Sunday, March 16, 2014

Ellen and the De-Glamorization of the Oscars

The Oscar selfie retweeted by several million people
 including me.
Right after the Oscars, I received several Facebook posts from detractors of this year's host Ellen DeGeneris. I absolutely loved her. I thought she hit exactly the right note between cynical debunking of Hollywood and acting as a surrogate for crazed movie fans. It was clear she loved being there close to the stars and enjoyed kidding them gently. Her whole shtick was to tell the audience, see these big film people are just like you and me. They get hungry, they eat pizza, they pose for selfies. It was a big improvement over last year's snarky Seth McFarland who was determined to be as nasty and lowbrow as any of his Family Guy characters. I'm still cringing from the "We Saw Your Boobs" choral number and the endless, unfunny opening bit with William Shatner.

But these FB critics were blasting Ellen for "tearing down" the nominees and making them seem ordinary slobs like the rest of us. They couldn't imagine icons of yesteryear such as Bette Davis or Joan Crawford searching in their designer clutches for change to tip the pizza delivery guy or crowding in to be in that famous photo which broke Twitter. They found the whole thing distasteful and depressing, a sign of our media-frenzied world.

Yes, Ellen's aim was to bring the stars down to the viewers' level, but I don't think she meant it maliciously (although the Liza Minnelli joke was a bit rough, Note: Bart Simpson made the same gag years ago). The humor was contrasting what is supposed to be the most elegant event on the planet with workaday stuff like ordering pizza, etc. Those who are yearning for the dazzling glamour of previous Oscarcasts don't realize that world is gone. Our movie stars are no longer seen as gods and goddesses on Mount Olympus, too remote for us lowly mortals to touch. In those days before talk shows, TMZ and Twitter, the only time an average citizen would see Davis or Crawford was on a 20-foot screen. Now they are on social media, we can follow them and not necessarily in a creepy way. We know what they have for breakfast, who they shower with, and when they file their nails.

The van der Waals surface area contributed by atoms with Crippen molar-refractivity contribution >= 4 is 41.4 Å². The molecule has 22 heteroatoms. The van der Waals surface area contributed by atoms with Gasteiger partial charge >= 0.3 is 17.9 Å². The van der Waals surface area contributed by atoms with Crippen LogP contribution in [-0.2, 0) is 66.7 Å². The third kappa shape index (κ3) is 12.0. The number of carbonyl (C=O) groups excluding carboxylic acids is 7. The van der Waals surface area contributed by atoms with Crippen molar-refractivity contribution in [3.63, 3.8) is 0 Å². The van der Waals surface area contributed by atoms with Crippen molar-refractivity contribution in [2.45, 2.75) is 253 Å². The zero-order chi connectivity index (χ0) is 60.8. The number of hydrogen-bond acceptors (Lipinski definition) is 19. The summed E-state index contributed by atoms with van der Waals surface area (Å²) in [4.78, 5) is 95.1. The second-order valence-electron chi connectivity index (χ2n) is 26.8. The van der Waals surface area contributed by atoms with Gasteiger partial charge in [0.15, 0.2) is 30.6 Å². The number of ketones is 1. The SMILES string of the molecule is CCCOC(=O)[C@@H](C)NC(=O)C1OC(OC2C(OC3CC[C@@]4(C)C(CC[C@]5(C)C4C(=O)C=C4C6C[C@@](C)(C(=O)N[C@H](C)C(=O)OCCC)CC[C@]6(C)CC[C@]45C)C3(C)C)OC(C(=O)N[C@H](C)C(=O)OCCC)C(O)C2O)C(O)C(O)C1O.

In a way, this time is more realistic because the old-time studio-centric Hollywood was an illusion where true love conquered all and all endings were happy. Life was not like it was in the movies. I just finished reading Catcher in the Rye (I did not read it in high school) and Holden Caulfield's disdain for the cinema stems from the big-screen cliches and phony daydreams of that era. As a society, we've overgrown these fantasies and we'll never be able to go back. Just like those who wish we were back in the 1950s with all-white families and no gays, these glamour-gazers want a world that no longer exists.

As for the rest of the ceremony, I did pretty well, missing all but three of the categories--I failed to guess all the short films (Live Action, Animated and Documentary) Pretty vexing since I took the trouble to see all the nominees (See previous posts.) But 21 out of 24 isn't bad. And Ellen favorited my tweet about selling Lupita Nyong'o's lip balm on Ebay.

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